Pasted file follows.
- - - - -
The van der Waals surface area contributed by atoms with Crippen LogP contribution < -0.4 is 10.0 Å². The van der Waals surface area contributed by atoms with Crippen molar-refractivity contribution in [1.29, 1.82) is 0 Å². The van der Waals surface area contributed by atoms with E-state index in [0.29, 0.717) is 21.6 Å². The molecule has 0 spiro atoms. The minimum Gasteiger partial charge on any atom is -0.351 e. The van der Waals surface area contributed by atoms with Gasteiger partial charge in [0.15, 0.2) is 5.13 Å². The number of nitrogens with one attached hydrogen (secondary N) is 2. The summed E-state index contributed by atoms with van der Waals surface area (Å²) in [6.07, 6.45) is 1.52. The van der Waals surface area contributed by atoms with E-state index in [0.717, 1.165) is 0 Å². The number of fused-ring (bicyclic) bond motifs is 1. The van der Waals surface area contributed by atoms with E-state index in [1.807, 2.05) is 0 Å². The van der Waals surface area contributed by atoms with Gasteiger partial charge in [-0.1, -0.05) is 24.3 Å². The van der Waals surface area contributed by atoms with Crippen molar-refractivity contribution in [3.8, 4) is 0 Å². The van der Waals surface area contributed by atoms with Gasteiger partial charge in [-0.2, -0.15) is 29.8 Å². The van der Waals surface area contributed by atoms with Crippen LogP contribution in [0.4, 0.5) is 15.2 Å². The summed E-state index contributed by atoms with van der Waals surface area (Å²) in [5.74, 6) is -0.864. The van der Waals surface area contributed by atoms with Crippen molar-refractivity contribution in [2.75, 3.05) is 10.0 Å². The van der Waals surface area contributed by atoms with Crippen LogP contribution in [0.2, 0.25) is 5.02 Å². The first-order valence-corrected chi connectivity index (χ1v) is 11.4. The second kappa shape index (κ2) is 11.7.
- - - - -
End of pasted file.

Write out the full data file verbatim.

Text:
The van der Waals surface area contributed by atoms with Crippen LogP contribution < -0.4 is 10.0 Å². The van der Waals surface area contributed by atoms with Crippen molar-refractivity contribution in [1.29, 1.82) is 0 Å². The van der Waals surface area contributed by atoms with E-state index in [0.29, 0.717) is 21.6 Å². The molecule has 0 spiro atoms. The minimum Gasteiger partial charge on any atom is -0.351 e. The van der Waals surface area contributed by atoms with Gasteiger partial charge in [0.15, 0.2) is 5.13 Å². The number of nitrogens with one attached hydrogen (secondary N) is 2. The summed E-state index contributed by atoms with van der Waals surface area (Å²) in [6.07, 6.45) is 1.52. The van der Waals surface area contributed by atoms with E-state index in [0.717, 1.165) is 0 Å². The number of fused-ring (bicyclic) bond motifs is 1. The van der Waals surface area contributed by atoms with E-state index in [1.807, 2.05) is 0 Å². The van der Waals surface area contributed by atoms with Gasteiger partial charge in [-0.1, -0.05) is 24.3 Å². The van der Waals surface area contributed by atoms with Crippen molar-refractivity contribution in [3.8, 4) is 0 Å². The van der Waals surface area contributed by atoms with Gasteiger partial charge in [-0.2, -0.15) is 29.8 Å². The van der Waals surface area contributed by atoms with Crippen LogP contribution in [0.4, 0.5) is 15.2 Å². The summed E-state index contributed by atoms with van der Waals surface area (Å²) in [5.74, 6) is -0.864. The van der Waals surface area contributed by atoms with Crippen molar-refractivity contribution in [2.75, 3.05) is 10.0 Å². The van der Waals surface area contributed by atoms with Crippen LogP contribution in [0.2, 0.25) is 5.02 Å². The first-order valence-corrected chi connectivity index (χ1v) is 11.4. The second kappa shape index (κ2) is 11.7.